Can I calculate mA from coulombs?

Thread Starter

kenw232

Joined May 18, 2009
54
I have a charge in a cap bank of 1uF at 1000V. Q=VC. This gives me the number of coulombs in the cap of .001C I think. How can I get the mA value of this? I can't because mA's are the number of coulombs per second and .001C is only happening in a single pulse of period of say 15mS. But...

So .001C = .001Amps/second or 1mA. 1000mS / 15mS = 66.6. 1mA / 66.6 = .015mA per pulse. I get .015mA per pulse.

Can anyone confirm this? Sounds right anyway.
 

wayneh

Joined Sep 9, 2010
17,505
One amp is a coulomb per second. And a farad is one coulomb per volt. So your 1µF capacitor stores 0.001 coulombs at 1000V.

If all of that is added or removed in 15ms, that's 0.001 coulomb per 0.015 sec, current = 0.001/0.015 = 67mA. That's the average current over the 15ms pulse. Depending how the charge is added or removed, the current more likely follows a curve. It could be "infinite" at the start (limited by circuit resistances [and inductance]) and approaching zero near the end.
 

Thread Starter

kenw232

Joined May 18, 2009
54
One amp is a coulomb per second. And a farad is one coulomb per volt. So your 1µF capacitor stores 0.001 coulombs at 1000V.

If all of that is added or removed in 15ms, that's 0.001 coulomb per 0.015 sec, current = 0.001/0.015 = 67mA. That's the average current over the 15ms pulse. Depending how the charge is added or removed, the current more likely follows a curve. It could be "infinite" at the start (limited by circuit resistances [and inductance]) and approaching zero near the end.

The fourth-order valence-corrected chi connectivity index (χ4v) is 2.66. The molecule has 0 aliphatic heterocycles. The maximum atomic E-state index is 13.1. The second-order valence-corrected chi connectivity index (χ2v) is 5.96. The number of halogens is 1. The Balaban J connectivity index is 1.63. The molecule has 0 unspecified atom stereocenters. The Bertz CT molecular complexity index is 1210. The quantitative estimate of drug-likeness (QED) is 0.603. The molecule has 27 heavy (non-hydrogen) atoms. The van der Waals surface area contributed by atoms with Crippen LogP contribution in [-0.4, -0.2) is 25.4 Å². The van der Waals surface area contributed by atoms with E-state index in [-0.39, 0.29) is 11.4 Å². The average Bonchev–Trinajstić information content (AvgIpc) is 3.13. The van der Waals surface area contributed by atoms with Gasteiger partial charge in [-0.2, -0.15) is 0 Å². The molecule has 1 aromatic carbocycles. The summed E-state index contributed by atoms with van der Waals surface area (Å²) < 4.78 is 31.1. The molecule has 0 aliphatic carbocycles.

One amp is a number of coulombs (in the trillions?) per second, not "a" coulomb. If its .001C discharged every 15ms (or single pulse) then its .001C * the frequency. Frequency would be 1S / 15mS = 66Hz. .001C * 66Hz = .066C per second which is directly equal to Amps ("One amp is a [number] of coulombs per second"). .066A * 1000 = 66mA. So your right. And per pulse is 1mA then (66Hz / 66mA), not .015mA
 

WBahn

Joined Mar 31, 2012
30,303
An amp is NOT a coulomb!

An amp is a flow RATE of charge of one coulomb per second.

This is like saying that a meter is a meter per second.

Also, frequency in Hz is cycles per second. That is very different from 1/second.

If you have pulses at 1 pulse per 15 millisecond (abbreviation is ms, not mS -- mS would be milliseimens, which is a measure of conductivity) then this would be 66 pulses/second. If you want to generalize that a bit and call a pulse a cycle, then you can call it 66 Hz.

If you want the AVERAGE current during each pulse, then (as wayneh said) you would have

\(
\text{I_{avg} \; = \; \frac{Q/cycle}{T} \; = \; \frac{CV/cycle}{\frac{1}{F}} \; = \; \frac{CVF}{cycle} }
\;
\text{I_{avg} \; = \; \frac{\(1 \mu F\)\(1000V\)}{ \(\frac{15ms}{cycle}\)\cdot cycle} \cdot \frac{\(\frac{1C}{1V}\)}{\(1F\)}}
\;
\text{I_{avg} \; = \; 66.7\frac{\(1 \mu C\)}{\(1ms\)} \cdot \frac{1A}{\(\frac{1C}{1s}\)} \; = \; 66.7mA}
\)
 
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